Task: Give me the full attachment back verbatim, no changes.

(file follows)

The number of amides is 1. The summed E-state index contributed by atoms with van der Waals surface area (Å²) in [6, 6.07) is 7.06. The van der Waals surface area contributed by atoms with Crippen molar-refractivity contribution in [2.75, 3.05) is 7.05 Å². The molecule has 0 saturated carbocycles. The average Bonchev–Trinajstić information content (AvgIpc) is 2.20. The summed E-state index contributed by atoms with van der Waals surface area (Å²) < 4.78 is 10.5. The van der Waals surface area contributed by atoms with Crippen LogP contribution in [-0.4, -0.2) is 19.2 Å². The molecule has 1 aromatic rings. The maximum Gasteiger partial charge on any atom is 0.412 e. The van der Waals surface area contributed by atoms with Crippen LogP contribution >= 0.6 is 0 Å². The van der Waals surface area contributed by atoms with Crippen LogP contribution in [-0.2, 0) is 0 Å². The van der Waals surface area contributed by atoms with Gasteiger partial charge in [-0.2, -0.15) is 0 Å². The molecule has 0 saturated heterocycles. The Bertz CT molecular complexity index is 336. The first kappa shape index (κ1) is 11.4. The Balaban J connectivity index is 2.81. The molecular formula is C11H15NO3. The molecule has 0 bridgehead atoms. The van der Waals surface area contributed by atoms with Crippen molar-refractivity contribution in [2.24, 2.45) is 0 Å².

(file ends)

The number of amides is 1. The summed E-state index contributed by atoms with van der Waals surface area (Å²) in [6, 6.07) is 7.06. The van der Waals surface area contributed by atoms with Crippen molar-refractivity contribution in [2.75, 3.05) is 7.05 Å². The molecule has 0 saturated carbocycles. The average Bonchev–Trinajstić information content (AvgIpc) is 2.20. The summed E-state index contributed by atoms with van der Waals surface area (Å²) < 4.78 is 10.5. The van der Waals surface area contributed by atoms with Crippen LogP contribution in [-0.4, -0.2) is 19.2 Å². The molecule has 1 aromatic rings. The maximum Gasteiger partial charge on any atom is 0.412 e. The van der Waals surface area contributed by atoms with Crippen LogP contribution >= 0.6 is 0 Å². The van der Waals surface area contributed by atoms with Crippen LogP contribution in [-0.2, 0) is 0 Å². The van der Waals surface area contributed by atoms with Gasteiger partial charge in [-0.2, -0.15) is 0 Å². The molecule has 0 saturated heterocycles. The Bertz CT molecular complexity index is 336. The first kappa shape index (κ1) is 11.4. The Balaban J connectivity index is 2.81. The molecular formula is C11H15NO3. The molecule has 0 bridgehead atoms. The van der Waals surface area contributed by atoms with Crippen molar-refractivity contribution in [2.24, 2.45) is 0 Å².